How Anyone Can Explore Mars Through Virtual Reality

NASA has teamed up with Fusion and MIT to create a virtual reality experience that puts users on Mars.Fusion/NASA

Fusion, MIT, and NASA are collaborating on a VR experience that will place users on Mars long before real astronauts reach the Red Planet in the 2030s.

Although NASA isn’t planning on sending astronauts to Mars until the 2030s, anyone with a virtual reality headset will be able to walk on the Red Planet next year.

The Mars 2030 Experience, a collaboration across NASA, Fusion, and MIT’s Space Systems Laboratory, will debut in March 2016 at the South by Southwest conference in Austin, Texas.

The free virtual reality experience will be playable on Google Cardboard, Facebook’s Oculus Rift, and Samsung Gear VR. Versions of the experience also are expected to launch on PlayStation VR and HTC Vive in the future.

 Jason Crusan, director of advanced exploration systems at NASA, says the space agency already uses virtual reality technology in astronaut training and spacecraft simulations, so it was logical to extend that successful model to inspire and educate the next generation of space explorers and scientists.

“We saw this as an opportunity to share elements of our human Mars surface exploration concepts using today’s advanced virtual reality technologies,” Crusan says.

Justin Sonnekalb, a technical designer at Irrational Games who is working on this project, says the game play experience will allow users to walk or drive the Mars Rover prototype across several square miles of actual Martian terrain while pursuing research-oriented mission goals. More details about the experience will be revealed during a SXSW panel, which will explore the intersection of science, education, and technology.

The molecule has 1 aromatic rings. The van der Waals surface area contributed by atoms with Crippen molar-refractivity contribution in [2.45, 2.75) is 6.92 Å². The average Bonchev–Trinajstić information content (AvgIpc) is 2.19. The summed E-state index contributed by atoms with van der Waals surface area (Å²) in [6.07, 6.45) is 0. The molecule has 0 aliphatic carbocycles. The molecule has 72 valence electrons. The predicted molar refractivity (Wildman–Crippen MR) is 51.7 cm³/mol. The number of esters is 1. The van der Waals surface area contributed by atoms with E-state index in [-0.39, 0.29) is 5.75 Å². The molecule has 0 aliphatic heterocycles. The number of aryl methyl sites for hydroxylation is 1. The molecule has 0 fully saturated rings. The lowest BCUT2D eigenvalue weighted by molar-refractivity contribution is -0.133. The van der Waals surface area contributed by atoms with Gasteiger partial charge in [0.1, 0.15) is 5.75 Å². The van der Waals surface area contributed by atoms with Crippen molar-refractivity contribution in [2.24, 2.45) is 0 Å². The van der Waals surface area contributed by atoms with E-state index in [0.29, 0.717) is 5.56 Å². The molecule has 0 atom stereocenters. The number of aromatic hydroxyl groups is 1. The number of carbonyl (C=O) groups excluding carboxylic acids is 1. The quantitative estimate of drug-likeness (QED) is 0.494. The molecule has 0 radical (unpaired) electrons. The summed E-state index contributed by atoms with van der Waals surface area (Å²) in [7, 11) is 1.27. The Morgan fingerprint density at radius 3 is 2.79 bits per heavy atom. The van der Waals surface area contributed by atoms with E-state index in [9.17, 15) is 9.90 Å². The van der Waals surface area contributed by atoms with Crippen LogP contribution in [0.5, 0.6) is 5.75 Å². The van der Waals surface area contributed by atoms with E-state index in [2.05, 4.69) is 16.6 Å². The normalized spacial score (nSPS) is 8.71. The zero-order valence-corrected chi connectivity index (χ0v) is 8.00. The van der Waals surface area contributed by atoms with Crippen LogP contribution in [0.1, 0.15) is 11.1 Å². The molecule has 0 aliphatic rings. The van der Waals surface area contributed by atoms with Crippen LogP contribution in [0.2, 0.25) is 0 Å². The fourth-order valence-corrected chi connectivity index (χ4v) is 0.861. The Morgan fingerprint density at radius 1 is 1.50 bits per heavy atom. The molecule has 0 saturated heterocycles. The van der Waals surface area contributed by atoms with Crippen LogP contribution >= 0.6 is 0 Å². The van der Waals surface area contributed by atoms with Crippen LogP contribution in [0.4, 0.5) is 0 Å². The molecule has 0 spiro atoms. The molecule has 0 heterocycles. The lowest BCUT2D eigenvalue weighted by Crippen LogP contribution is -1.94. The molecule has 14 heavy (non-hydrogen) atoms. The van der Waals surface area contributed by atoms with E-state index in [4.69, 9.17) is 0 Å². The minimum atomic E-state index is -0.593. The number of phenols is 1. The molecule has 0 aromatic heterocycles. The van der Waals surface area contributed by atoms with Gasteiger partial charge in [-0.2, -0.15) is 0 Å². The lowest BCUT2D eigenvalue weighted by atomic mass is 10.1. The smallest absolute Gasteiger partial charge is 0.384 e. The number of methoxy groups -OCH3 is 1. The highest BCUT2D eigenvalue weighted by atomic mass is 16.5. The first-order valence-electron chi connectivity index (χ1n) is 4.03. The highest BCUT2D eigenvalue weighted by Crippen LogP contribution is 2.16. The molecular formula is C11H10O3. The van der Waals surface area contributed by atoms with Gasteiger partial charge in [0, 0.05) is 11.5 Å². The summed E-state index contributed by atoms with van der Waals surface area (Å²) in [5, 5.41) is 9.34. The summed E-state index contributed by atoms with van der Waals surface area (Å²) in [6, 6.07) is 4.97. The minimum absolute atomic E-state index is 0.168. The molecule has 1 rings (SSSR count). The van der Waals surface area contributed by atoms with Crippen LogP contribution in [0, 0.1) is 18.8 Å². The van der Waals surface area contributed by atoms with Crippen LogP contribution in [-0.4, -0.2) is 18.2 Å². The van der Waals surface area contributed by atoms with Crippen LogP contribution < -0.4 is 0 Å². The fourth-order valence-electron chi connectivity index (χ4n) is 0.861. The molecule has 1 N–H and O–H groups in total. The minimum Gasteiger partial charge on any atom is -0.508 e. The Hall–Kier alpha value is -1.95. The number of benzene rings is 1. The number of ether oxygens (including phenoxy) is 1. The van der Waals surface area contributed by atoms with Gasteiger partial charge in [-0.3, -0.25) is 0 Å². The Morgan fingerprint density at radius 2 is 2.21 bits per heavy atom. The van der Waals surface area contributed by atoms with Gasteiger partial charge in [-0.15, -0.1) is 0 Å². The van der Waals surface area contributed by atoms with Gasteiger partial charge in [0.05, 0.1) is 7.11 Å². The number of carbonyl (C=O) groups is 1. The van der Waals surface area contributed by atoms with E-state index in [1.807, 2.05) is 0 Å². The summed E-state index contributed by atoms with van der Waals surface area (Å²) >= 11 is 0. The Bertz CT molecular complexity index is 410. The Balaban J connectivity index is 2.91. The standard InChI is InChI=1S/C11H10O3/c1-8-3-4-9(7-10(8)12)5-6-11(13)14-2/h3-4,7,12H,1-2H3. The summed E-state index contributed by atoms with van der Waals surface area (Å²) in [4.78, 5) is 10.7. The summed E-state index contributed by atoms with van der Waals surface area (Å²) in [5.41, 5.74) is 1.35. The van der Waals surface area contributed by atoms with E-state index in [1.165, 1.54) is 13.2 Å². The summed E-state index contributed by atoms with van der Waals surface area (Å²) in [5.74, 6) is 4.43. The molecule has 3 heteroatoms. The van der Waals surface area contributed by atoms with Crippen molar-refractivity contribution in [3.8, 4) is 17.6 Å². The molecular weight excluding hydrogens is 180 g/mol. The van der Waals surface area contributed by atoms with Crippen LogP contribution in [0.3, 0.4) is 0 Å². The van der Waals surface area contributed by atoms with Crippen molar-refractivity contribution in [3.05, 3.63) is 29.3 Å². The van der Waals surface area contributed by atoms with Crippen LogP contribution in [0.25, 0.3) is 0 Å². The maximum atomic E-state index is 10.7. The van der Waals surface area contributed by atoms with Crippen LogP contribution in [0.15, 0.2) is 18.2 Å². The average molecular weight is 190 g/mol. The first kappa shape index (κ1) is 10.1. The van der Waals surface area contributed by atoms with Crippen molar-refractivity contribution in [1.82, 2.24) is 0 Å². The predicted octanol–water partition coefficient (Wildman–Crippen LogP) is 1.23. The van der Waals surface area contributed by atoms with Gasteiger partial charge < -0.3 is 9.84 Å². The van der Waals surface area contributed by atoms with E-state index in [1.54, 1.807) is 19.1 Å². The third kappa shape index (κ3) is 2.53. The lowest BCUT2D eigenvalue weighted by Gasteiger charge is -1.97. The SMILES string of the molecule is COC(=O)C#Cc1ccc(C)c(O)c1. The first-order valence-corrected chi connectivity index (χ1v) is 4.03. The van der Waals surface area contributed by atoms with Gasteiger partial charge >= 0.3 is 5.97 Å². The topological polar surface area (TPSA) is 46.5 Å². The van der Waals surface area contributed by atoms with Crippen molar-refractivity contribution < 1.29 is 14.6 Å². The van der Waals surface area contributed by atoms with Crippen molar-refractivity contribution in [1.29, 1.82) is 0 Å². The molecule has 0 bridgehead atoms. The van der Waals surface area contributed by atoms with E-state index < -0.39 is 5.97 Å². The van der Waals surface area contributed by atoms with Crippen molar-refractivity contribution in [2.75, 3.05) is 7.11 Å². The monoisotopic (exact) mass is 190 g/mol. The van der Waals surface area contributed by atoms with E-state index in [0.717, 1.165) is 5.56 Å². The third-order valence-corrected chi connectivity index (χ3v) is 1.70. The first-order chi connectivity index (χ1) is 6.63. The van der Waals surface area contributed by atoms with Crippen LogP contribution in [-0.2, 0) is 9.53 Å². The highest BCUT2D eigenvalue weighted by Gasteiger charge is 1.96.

One thing that has been revealed is that this virtual reality version of Mars will be different from Hollywood interpretations. Sonnekalb says when people play The Mars 2030 Experience they will be seeing the team’s best efforts to re-create what it would look like if someone was actually standing on Mars today.

“We’ve been taking enormous care to provide the most realistic Martian environment possible, using real topographic data and accurate color reference,” Sonnekalb says. “Most images from Mars are either raw data that hasn’t been color-corrected to match human eyesight, or has been tuned to reflect Earth’s lighting conditions because it both affords greater visual contrast and appears more natural. There’s something inherently cool about the authenticity of that, particularly with the additional immersion afforded by VR.”

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